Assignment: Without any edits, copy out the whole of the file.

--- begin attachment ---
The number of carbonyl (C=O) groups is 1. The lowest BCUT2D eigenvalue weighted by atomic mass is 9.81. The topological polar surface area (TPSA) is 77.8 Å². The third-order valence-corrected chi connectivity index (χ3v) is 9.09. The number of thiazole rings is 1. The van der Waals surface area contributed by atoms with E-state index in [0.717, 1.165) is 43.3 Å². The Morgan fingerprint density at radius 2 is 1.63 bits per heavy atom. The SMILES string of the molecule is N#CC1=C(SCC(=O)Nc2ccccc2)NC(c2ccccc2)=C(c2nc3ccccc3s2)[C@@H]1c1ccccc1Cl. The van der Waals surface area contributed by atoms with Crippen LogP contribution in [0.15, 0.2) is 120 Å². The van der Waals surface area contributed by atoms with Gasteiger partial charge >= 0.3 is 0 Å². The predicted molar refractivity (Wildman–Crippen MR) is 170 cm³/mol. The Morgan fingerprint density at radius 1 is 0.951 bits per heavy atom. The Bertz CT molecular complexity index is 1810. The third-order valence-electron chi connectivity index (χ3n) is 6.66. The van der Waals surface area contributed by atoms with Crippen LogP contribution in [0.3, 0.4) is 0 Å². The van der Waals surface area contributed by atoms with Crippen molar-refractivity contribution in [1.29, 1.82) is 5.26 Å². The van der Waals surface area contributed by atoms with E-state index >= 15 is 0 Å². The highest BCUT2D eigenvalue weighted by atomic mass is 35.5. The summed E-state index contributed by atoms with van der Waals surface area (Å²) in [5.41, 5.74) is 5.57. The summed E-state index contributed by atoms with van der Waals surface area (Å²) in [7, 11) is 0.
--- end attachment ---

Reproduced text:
The number of carbonyl (C=O) groups is 1. The lowest BCUT2D eigenvalue weighted by atomic mass is 9.81. The topological polar surface area (TPSA) is 77.8 Å². The third-order valence-corrected chi connectivity index (χ3v) is 9.09. The number of thiazole rings is 1. The van der Waals surface area contributed by atoms with E-state index in [0.717, 1.165) is 43.3 Å². The Morgan fingerprint density at radius 2 is 1.63 bits per heavy atom. The SMILES string of the molecule is N#CC1=C(SCC(=O)Nc2ccccc2)NC(c2ccccc2)=C(c2nc3ccccc3s2)[C@@H]1c1ccccc1Cl. The van der Waals surface area contributed by atoms with Crippen LogP contribution in [0.15, 0.2) is 120 Å². The van der Waals surface area contributed by atoms with Gasteiger partial charge >= 0.3 is 0 Å². The predicted molar refractivity (Wildman–Crippen MR) is 170 cm³/mol. The Morgan fingerprint density at radius 1 is 0.951 bits per heavy atom. The Bertz CT molecular complexity index is 1810. The third-order valence-electron chi connectivity index (χ3n) is 6.66. The van der Waals surface area contributed by atoms with Crippen LogP contribution in [0.3, 0.4) is 0 Å². The van der Waals surface area contributed by atoms with Crippen molar-refractivity contribution in [1.29, 1.82) is 5.26 Å². The van der Waals surface area contributed by atoms with E-state index >= 15 is 0 Å². The highest BCUT2D eigenvalue weighted by atomic mass is 35.5. The summed E-state index contributed by atoms with van der Waals surface area (Å²) in [5.41, 5.74) is 5.57. The summed E-state index contributed by atoms with van der Waals surface area (Å²) in [7, 11) is 0.